Walking Johannesburg. Exploring the expansive inner city districts

Walking Johannesburg (1)

The expansive inner city districts of Johannesburg, once sidestepped by tourists, are now thriving with a boost from investment and passionate locals. Ishay Govender-Ypma hits the lively streets and spends some time walking Johannesburg. For SAA Sawubona Magazine, May 2015. 

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The Prince of Newtown 

Just outside the Sci-Bono Discovery Centre in Newtown – hunkering and sturdy, and left of Johannesburg’s historic city centre, Prince is regaling us with tales of Afro-pop legend Brenda Fassie. He speaks in a slow drawl peppering the air with salacious nuggets and wild laughter. Outside Bassline, a jazz and blues music venue, we pause at Fassie’s diminutive (in size, not persona, he says) bronze statue and he adorns my fingers in rings repurposed from old spoons and forks. Prince Twala, the Prince of Newtown, is a popular figure here, creating jewellery from old cutlery, which he displays at a local gallery, and sells to passersby and a range of small shops.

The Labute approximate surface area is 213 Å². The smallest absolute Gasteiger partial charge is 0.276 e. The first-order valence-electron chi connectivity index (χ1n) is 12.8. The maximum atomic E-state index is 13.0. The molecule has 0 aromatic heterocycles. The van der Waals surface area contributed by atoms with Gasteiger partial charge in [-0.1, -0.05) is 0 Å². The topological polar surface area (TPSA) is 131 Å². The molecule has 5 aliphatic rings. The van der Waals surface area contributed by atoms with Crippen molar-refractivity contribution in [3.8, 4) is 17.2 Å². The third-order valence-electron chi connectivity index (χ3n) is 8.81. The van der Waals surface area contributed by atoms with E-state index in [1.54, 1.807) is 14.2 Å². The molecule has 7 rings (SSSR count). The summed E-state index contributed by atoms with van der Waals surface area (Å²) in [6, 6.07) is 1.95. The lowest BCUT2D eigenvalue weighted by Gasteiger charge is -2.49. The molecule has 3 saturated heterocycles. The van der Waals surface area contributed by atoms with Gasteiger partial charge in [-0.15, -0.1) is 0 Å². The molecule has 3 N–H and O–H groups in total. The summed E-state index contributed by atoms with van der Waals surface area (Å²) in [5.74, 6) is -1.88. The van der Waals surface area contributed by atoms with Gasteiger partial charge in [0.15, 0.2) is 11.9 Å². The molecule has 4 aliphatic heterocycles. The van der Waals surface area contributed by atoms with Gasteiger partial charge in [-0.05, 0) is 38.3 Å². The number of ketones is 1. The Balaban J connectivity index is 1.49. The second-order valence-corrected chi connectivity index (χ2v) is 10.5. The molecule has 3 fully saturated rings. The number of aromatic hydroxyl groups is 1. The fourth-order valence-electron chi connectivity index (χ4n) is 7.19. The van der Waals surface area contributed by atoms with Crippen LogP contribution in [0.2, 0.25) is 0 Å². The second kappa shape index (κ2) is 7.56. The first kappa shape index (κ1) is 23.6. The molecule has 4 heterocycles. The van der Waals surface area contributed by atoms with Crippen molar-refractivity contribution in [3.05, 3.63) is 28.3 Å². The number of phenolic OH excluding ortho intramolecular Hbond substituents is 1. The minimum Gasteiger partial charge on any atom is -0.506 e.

Laurice Taitz, publisher and editor of Johannesburg In Your Pocket, a city guide, calls Prince a “modern-day Uri Geller”, and I have to agree as I clip a polished spoon he’s fashioned into a pendant, onto my necklace.

“Prince is a Newtown cultural icon,” Jo Buitendach, a life-long resident, archaeologist and owner of Past Experiences, the original walking-tour company in Johannesburg, says. We head around the corner across from Mary Fitzgerald Square, to Kaldi’s Coffee, a popular restaurant that serves a selection of vegan food. Outside, solo customers tête-à-tête with their laptops, sipping large smoothies and cappuccinos; a coffee shop scene plucked from any bustling metropolis. Except, we’re not far from Johannesburg’s gritty inner city, which for the longest time appeared inaccessible and sometimes hostile to the outsider.

“This is not a city that reveals itself easily and because of its size and intimidating reputation many people, locals and foreign, tend to experience the place by travelling only the most well worn paths,” Taitz explains.

Prince of Newtown

Prince of Newtown

Painted Streets & Famous Offices